Semantics I suppose, but it’s not technically accurate to say that the UK no longer has an aircraft carrier at its disposal.
Now referred to as a “helicopter assault ship” (a tag forced on the Royal Navy following the retirement of the UK’s last Harrier strike aircraft in 2010), HMS Illustrious is currently playing host to two Apache AH1s from the Army Air Corps’ (AAC) 656 Sqn (Crown Copyright image below).
The value of using the Apache from a maritime platform was highlighted during last year’s NATO-led operation over Libya, when AAC crews operating from the amphibious support ship HMS Ocean destroyed more than 100 targets using 99 Hellfire air-to-surface missiles and over 4,000 30mm cannon rounds.
Involving three “AH” crews, the current activity is intended “to refresh their knowledge of operating the aircraft at sea”, according to the Ministry of Defence. This means that a valuable skill will not be allowed to fade while the army’s main focus remains on supporting operations in Afghanistan.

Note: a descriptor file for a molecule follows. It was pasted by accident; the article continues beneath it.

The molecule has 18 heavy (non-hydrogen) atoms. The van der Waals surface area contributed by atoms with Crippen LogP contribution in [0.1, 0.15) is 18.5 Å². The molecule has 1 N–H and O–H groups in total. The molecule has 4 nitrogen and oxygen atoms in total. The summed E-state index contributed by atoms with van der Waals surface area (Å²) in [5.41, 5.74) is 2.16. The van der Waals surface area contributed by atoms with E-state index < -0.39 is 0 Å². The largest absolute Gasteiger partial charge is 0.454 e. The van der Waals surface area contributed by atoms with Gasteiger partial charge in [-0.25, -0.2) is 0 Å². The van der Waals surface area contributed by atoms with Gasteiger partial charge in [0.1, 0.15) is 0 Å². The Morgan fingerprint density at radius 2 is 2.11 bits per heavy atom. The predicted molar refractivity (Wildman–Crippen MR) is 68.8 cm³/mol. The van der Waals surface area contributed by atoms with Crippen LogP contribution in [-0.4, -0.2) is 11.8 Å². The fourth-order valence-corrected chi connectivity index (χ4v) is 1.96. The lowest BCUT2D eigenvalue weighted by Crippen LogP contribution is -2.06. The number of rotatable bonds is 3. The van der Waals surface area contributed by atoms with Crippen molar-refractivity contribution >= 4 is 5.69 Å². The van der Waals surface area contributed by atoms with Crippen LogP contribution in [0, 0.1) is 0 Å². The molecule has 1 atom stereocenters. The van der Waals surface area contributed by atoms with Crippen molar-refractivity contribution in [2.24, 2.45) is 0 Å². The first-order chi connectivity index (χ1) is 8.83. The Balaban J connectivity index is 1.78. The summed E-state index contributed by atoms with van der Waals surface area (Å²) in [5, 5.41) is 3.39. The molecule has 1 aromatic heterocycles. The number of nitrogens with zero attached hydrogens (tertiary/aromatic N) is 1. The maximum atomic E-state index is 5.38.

It’s a coincidence only, but at a time when tensions are running high between the UK and Argentina over the territorial rights of the Falkland Islands, the MoD notes that “HMS Illustrious is currently at a few days’ notice to sail anywhere in the world should the British Government require her services.”
In reality, the vessel’s next task will be to sail in the other direction and inside the Arctic Circle to support an eight-week cold weather training programme to culminate with its participation in the Norwegian-led NATO Exercise “Cold Response”. No Apaches this time, but Commando Helicopter Force Lynx and Sea King helicopters will be onboard.
Current plans call for the Royal Navy to decommission HMS Illustrious – aka “Lusty” – in 2014. The service will not introduce its first replacement Queen Elizabeth-class aircraft carrier until at least 2020.